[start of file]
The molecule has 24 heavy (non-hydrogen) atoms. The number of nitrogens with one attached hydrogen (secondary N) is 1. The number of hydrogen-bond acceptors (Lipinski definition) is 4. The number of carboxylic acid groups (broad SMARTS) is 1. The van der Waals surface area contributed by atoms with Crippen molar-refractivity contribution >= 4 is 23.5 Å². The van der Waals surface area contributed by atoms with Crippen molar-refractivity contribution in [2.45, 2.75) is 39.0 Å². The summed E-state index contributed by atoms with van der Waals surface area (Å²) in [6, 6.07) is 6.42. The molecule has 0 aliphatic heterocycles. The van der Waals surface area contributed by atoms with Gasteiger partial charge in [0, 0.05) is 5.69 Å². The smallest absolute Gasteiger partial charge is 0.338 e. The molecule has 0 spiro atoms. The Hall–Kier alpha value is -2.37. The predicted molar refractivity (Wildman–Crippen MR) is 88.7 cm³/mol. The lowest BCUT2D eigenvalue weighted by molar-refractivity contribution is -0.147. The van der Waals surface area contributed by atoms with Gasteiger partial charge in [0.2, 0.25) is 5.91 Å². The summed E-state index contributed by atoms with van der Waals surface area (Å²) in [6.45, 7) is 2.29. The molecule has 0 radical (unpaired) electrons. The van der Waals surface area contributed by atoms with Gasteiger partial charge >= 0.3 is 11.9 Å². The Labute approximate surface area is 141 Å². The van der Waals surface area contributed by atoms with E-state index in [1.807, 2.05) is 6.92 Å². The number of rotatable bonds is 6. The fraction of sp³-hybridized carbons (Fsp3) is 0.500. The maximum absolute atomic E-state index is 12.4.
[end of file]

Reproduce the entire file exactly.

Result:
The molecule has 24 heavy (non-hydrogen) atoms. The number of nitrogens with one attached hydrogen (secondary N) is 1. The number of hydrogen-bond acceptors (Lipinski definition) is 4. The number of carboxylic acid groups (broad SMARTS) is 1. The van der Waals surface area contributed by atoms with Crippen molar-refractivity contribution >= 4 is 23.5 Å². The van der Waals surface area contributed by atoms with Crippen molar-refractivity contribution in [2.45, 2.75) is 39.0 Å². The summed E-state index contributed by atoms with van der Waals surface area (Å²) in [6, 6.07) is 6.42. The molecule has 0 aliphatic heterocycles. The van der Waals surface area contributed by atoms with Gasteiger partial charge in [0, 0.05) is 5.69 Å². The smallest absolute Gasteiger partial charge is 0.338 e. The molecule has 0 spiro atoms. The Hall–Kier alpha value is -2.37. The predicted molar refractivity (Wildman–Crippen MR) is 88.7 cm³/mol. The lowest BCUT2D eigenvalue weighted by molar-refractivity contribution is -0.147. The van der Waals surface area contributed by atoms with Gasteiger partial charge in [0.2, 0.25) is 5.91 Å². The summed E-state index contributed by atoms with van der Waals surface area (Å²) in [6.45, 7) is 2.29. The molecule has 0 radical (unpaired) electrons. The van der Waals surface area contributed by atoms with Gasteiger partial charge >= 0.3 is 11.9 Å². The Labute approximate surface area is 141 Å². The van der Waals surface area contributed by atoms with E-state index in [1.807, 2.05) is 6.92 Å². The number of rotatable bonds is 6. The fraction of sp³-hybridized carbons (Fsp3) is 0.500. The maximum absolute atomic E-state index is 12.4.